As anti-abortion laws pick up newfound support in statehouses across the country, they may come at a cost to both startups and area business communities.
Nine U.S. states--Alabama, Arkansas, Georgia, Kentucky, Louisiana, Mississippi, Missouri, Ohio, and Utah--have in the past five months passed laws restricting abortions, ranging from a near total ban on the procedure to bans after six weeks of pregnancy without exceptions for rape or incest. Two of these laws are already in effect and three have been temporarily blocked by a judge. (Many of the states pushing restrictive abortion laws are hoping to challenge Roe v. Wade, the 1973 Supreme Court decision that gave women legal access to abortion.) And while the remainder are expected to go into effect between now and January 2020, businesses and local economies say they're already feeling the consequences.
As of June 11, entrepreneurs and executives from more than 180 companies including Warby Parker, Slack, Square, and H&M signed a letter that appeared as a full-page ad in The New York Times denouncing the laws. They say that access to comprehensive reproductive care--including abortion--is necessary for business and the economic stability of their employees and customers.
The letter further reads: "It impairs our ability to build diverse and inclusive workforce pipelines, recruit top talent across the states, and protect the well-being of all the people who keep our businesses thriving day in and out."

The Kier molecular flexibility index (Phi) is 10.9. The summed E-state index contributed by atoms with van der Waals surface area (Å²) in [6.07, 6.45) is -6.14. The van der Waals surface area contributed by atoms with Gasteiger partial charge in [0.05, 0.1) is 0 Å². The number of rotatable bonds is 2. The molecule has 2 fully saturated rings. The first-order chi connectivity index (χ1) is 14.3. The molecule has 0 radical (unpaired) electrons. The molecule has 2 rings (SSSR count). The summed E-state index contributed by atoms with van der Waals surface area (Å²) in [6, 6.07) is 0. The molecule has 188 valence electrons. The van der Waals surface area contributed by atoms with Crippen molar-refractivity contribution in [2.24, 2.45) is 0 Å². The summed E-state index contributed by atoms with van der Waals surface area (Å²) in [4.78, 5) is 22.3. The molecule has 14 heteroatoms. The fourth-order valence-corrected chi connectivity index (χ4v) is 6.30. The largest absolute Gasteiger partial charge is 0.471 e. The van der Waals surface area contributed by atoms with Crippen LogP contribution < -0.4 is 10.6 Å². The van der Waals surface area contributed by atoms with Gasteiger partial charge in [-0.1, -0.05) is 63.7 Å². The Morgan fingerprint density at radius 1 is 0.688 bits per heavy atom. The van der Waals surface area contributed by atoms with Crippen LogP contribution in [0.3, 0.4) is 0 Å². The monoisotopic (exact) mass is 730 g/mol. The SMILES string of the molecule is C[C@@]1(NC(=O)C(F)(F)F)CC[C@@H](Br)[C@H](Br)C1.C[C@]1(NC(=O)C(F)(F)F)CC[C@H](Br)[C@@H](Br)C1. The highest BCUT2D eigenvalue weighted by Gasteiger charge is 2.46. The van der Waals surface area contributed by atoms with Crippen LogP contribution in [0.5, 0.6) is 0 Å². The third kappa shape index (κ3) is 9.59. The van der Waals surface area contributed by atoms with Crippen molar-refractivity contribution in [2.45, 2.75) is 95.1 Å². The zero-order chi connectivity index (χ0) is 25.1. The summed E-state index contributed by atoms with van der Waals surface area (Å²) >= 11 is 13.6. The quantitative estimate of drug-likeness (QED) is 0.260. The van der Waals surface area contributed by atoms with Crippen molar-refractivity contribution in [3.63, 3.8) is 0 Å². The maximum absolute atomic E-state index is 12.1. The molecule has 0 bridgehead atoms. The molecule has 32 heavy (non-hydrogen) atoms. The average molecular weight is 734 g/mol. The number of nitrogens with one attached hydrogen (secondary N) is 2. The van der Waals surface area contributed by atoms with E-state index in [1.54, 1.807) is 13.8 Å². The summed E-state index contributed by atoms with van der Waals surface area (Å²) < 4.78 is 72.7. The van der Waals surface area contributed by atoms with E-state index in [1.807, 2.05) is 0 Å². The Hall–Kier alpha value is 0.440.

The backlash is also hitting states directly. In Georgia, entertainment companies like Netflix, Disney, WarnerMedia, and NBCUniversal criticized a law passed in May that prevents women from getting an abortion once a doctor can detect a fetal heartbeat. The companies have said they will reconsider the state as a home to any productions, which would be a significant blow. The state saw $2.7 billion in direct spending from 455 productions last year, according to the governor's office.
In Alabama, a new law--which allows the procedure only if the mother's life is at risk or if the fetus cannot survive--was met with calls for economic retaliation from public officials in states including Colorado and Maryland. And in Maryland, which failed to pass a fetal heartbeat bill, its Democratic comptroller said he would advise the state's $52 billion pension fund to divest from Alabama businesses.
The full effect of these laws is still unknown, as some aren't yet in force. But in time, as the laws do come online--and as more states adopt similar laws--the potential for revenue losses could increase. Florida, Minnesota, and South Carolina also are considering legislation further restricting abortions.
'Bathroom Bill' Backlash
A helpful example for what may be in store for these states--and by extension their entrepreneurial communities--is North Carolina. In March 2016, the state's legislature passed the Public Facilities Privacy and Security Act--known popularly as the bathroom bill. Portions of the law, which banned individuals from using public bathrooms that did not correspond to their birth-certificate gender and removed anti-discrimination protections for gay, lesbian, bisexual, and transgender individuals, were later repealed. However, the state is still reeling from the backlash, which the Associated Press in 2017 tallied at $3.76 billion in lost business over 12 years.